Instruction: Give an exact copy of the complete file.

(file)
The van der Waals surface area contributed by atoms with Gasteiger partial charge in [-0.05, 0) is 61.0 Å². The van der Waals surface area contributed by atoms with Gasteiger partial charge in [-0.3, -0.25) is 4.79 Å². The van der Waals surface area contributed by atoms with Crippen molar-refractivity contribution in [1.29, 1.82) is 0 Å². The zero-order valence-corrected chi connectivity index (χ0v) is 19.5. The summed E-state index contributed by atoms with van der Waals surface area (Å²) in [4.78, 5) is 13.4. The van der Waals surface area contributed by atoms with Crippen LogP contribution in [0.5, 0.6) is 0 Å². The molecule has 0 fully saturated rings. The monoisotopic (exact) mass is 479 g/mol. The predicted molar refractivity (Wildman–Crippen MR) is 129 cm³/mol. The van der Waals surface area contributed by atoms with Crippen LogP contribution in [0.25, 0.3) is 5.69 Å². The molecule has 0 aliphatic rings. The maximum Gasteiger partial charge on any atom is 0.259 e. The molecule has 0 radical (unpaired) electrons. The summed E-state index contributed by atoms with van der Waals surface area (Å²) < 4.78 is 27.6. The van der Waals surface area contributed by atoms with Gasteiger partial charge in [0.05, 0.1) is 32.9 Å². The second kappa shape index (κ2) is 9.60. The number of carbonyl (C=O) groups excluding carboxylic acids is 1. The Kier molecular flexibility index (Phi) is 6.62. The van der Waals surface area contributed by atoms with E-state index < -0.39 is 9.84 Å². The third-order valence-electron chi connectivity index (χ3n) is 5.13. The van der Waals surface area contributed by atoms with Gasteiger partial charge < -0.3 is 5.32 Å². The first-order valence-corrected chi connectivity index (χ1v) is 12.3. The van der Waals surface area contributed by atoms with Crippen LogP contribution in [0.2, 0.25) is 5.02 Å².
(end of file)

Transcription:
The van der Waals surface area contributed by atoms with Gasteiger partial charge in [-0.05, 0) is 61.0 Å². The van der Waals surface area contributed by atoms with Gasteiger partial charge in [-0.3, -0.25) is 4.79 Å². The van der Waals surface area contributed by atoms with Crippen molar-refractivity contribution in [1.29, 1.82) is 0 Å². The zero-order valence-corrected chi connectivity index (χ0v) is 19.5. The summed E-state index contributed by atoms with van der Waals surface area (Å²) in [4.78, 5) is 13.4. The van der Waals surface area contributed by atoms with Crippen LogP contribution in [0.5, 0.6) is 0 Å². The molecule has 0 fully saturated rings. The monoisotopic (exact) mass is 479 g/mol. The predicted molar refractivity (Wildman–Crippen MR) is 129 cm³/mol. The van der Waals surface area contributed by atoms with Crippen LogP contribution in [0.25, 0.3) is 5.69 Å². The molecule has 0 aliphatic rings. The maximum Gasteiger partial charge on any atom is 0.259 e. The molecule has 0 radical (unpaired) electrons. The summed E-state index contributed by atoms with van der Waals surface area (Å²) < 4.78 is 27.6. The van der Waals surface area contributed by atoms with Gasteiger partial charge in [0.05, 0.1) is 32.9 Å². The second kappa shape index (κ2) is 9.60. The number of carbonyl (C=O) groups excluding carboxylic acids is 1. The Kier molecular flexibility index (Phi) is 6.62. The van der Waals surface area contributed by atoms with E-state index < -0.39 is 9.84 Å². The third-order valence-electron chi connectivity index (χ3n) is 5.13. The van der Waals surface area contributed by atoms with Gasteiger partial charge < -0.3 is 5.32 Å². The first-order valence-corrected chi connectivity index (χ1v) is 12.3. The van der Waals surface area contributed by atoms with Crippen LogP contribution in [0.2, 0.25) is 5.02 Å².